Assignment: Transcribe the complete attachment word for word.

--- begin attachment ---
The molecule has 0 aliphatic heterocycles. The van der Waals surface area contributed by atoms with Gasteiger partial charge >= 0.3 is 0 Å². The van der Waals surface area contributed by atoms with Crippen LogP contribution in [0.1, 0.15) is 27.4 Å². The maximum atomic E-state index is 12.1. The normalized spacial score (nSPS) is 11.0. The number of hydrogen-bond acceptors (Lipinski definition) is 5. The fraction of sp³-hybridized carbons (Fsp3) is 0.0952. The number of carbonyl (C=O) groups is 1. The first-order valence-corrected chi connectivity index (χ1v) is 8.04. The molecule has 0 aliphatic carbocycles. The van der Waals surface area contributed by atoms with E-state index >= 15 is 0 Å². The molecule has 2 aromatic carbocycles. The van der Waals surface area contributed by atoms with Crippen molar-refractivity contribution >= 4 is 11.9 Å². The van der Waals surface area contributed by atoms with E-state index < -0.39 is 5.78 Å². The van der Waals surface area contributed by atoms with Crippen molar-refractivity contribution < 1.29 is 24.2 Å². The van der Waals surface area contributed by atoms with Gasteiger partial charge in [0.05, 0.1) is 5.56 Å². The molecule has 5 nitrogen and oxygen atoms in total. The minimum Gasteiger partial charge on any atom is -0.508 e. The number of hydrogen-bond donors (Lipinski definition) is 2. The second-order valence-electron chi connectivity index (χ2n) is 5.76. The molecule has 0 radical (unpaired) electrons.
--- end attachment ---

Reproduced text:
The molecule has 0 aliphatic heterocycles. The van der Waals surface area contributed by atoms with Gasteiger partial charge >= 0.3 is 0 Å². The van der Waals surface area contributed by atoms with Crippen LogP contribution in [0.1, 0.15) is 27.4 Å². The maximum atomic E-state index is 12.1. The normalized spacial score (nSPS) is 11.0. The number of hydrogen-bond acceptors (Lipinski definition) is 5. The fraction of sp³-hybridized carbons (Fsp3) is 0.0952. The number of carbonyl (C=O) groups is 1. The first-order valence-corrected chi connectivity index (χ1v) is 8.04. The molecule has 0 aliphatic carbocycles. The van der Waals surface area contributed by atoms with E-state index >= 15 is 0 Å². The molecule has 2 aromatic carbocycles. The van der Waals surface area contributed by atoms with Crippen molar-refractivity contribution >= 4 is 11.9 Å². The van der Waals surface area contributed by atoms with E-state index < -0.39 is 5.78 Å². The van der Waals surface area contributed by atoms with Crippen molar-refractivity contribution < 1.29 is 24.2 Å². The van der Waals surface area contributed by atoms with Gasteiger partial charge in [0.05, 0.1) is 5.56 Å². The molecule has 5 nitrogen and oxygen atoms in total. The minimum Gasteiger partial charge on any atom is -0.508 e. The number of hydrogen-bond donors (Lipinski definition) is 2. The second-order valence-electron chi connectivity index (χ2n) is 5.76. The molecule has 0 radical (unpaired) electrons.